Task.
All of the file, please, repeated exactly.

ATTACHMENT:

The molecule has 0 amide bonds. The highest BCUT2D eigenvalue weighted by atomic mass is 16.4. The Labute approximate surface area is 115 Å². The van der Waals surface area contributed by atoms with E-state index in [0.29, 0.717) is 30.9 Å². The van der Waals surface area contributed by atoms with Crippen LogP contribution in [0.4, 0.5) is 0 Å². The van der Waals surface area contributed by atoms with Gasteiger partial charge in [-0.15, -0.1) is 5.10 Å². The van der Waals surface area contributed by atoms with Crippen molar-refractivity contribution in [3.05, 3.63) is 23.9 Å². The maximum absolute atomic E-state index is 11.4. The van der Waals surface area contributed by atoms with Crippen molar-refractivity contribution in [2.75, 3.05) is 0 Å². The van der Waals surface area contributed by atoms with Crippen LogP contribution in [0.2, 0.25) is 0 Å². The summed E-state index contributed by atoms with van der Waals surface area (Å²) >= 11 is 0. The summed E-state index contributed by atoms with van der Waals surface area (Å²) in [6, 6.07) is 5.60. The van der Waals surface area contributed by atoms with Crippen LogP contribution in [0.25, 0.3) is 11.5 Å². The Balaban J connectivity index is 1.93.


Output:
The molecule has 0 amide bonds. The highest BCUT2D eigenvalue weighted by atomic mass is 16.4. The Labute approximate surface area is 115 Å². The van der Waals surface area contributed by atoms with E-state index in [0.29, 0.717) is 30.9 Å². The van der Waals surface area contributed by atoms with Crippen LogP contribution in [0.4, 0.5) is 0 Å². The van der Waals surface area contributed by atoms with Gasteiger partial charge in [-0.15, -0.1) is 5.10 Å². The van der Waals surface area contributed by atoms with Crippen molar-refractivity contribution in [3.05, 3.63) is 23.9 Å². The maximum absolute atomic E-state index is 11.4. The van der Waals surface area contributed by atoms with Crippen molar-refractivity contribution in [2.75, 3.05) is 0 Å². The van der Waals surface area contributed by atoms with Crippen LogP contribution in [0.2, 0.25) is 0 Å². The summed E-state index contributed by atoms with van der Waals surface area (Å²) >= 11 is 0. The summed E-state index contributed by atoms with van der Waals surface area (Å²) in [6, 6.07) is 5.60. The van der Waals surface area contributed by atoms with Crippen LogP contribution in [0.25, 0.3) is 11.5 Å². The Balaban J connectivity index is 1.93.